Darunavir is a medication that prevents replication of human immunodeficiency virus (HIV) in the body. It is among a class of drugs known as protease inhibitors, a reference to their mode of action. A doctor usually prescribes this medication as part of combination therapy for a patient with HIV infection to prevent the infection from progressing to full-blown acquired immune deficiency syndrome (AIDS). The drug will not cure the infection or prevent the patient from passing the virus on to other people.
This drug is in the second generation of protease inhibitors. These drugs are more effective than their precursors and tend to come with fewer side effects. Many patients tolerate darunavir therapy very well. Common side effects include gastrointestinal upset, rash, changes in distribution of body fat, and headaches. Depending on the drug cocktail a patient uses to manage HIV infection, other side effects may occur as well.
As long as the drug is able to suppress viral replication, the patient's condition should not progress. Symptoms like anemia, fatigue, and frequent illness can be signs that the virus is replicating successfully, despite the drug. As the virus takes over, it will suppress immune function, making the patient more susceptible to infection and complications. Patients on darunavir need to visit a doctor regularly for evaluation, including blood tests to check on T-cell counts, to see how well they are responding to the medication.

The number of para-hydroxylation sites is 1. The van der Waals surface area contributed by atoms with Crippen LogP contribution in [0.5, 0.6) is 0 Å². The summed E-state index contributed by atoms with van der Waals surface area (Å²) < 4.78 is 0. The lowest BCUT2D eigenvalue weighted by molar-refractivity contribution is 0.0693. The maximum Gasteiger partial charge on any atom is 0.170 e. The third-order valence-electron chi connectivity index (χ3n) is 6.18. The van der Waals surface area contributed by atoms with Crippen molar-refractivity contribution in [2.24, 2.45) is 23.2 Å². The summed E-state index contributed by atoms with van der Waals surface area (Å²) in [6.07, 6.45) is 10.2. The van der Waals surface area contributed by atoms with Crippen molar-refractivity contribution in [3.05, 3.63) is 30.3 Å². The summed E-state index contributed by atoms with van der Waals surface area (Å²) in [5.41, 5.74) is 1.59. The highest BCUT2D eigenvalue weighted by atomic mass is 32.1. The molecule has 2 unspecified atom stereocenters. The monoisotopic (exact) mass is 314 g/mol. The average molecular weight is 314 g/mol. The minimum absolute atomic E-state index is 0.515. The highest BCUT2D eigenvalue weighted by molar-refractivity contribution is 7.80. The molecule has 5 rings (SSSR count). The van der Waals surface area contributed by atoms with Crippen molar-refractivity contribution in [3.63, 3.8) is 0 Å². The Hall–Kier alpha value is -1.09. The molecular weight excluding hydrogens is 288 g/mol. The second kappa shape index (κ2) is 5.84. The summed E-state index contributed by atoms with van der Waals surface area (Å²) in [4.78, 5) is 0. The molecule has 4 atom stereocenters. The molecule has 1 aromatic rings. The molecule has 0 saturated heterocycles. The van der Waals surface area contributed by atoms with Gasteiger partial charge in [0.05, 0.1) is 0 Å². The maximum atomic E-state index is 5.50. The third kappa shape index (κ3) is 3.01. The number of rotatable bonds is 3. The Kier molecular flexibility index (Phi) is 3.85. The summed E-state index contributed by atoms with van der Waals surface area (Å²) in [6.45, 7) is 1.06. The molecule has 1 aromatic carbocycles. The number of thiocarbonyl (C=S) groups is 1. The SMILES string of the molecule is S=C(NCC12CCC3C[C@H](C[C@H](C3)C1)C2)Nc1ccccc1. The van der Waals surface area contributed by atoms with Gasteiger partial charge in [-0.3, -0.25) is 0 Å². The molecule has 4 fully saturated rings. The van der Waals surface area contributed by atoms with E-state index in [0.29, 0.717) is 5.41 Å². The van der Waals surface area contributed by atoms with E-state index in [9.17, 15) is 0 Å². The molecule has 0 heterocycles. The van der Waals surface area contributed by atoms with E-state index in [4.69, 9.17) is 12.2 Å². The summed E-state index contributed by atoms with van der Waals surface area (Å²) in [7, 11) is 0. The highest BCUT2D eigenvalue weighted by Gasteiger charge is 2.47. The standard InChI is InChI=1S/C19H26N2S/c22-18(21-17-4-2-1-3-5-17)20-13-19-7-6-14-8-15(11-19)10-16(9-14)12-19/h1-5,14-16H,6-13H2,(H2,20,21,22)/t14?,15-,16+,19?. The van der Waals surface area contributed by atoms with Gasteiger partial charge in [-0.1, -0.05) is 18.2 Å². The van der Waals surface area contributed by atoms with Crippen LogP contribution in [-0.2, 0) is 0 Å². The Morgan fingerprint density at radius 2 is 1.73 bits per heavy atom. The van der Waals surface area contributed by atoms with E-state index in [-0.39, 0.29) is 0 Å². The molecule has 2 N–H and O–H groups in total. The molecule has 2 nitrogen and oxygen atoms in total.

This drug can interact negatively with other drugs, and some medications may make it less effective. Before starting darunavir, it is important to go over all current medications, including herbal preparations and over-the-counter drugs. A doctor can check for harmful drug interactions and adjust the patient's drug regimen as needed. Patients on this drug may also find it helpful to carry around an informational card discussing current medications and their dosages, so doctors can take this information into account when providing treatment.
People taking darunavir are still infectious and need to take precautions to protect other people. Health care providers should be made aware of HIV infection so they can exercise precautions, especially when the patient is bleeding. This is especially important for emergency services personnel like firefighters, police officers, and paramedics. Sexually active people can take precautions to protect partners like using barrier methods during sexual activity. If an exposure does occur, prophylactic drug regimens are available to reduce the risks of developing HIV infection.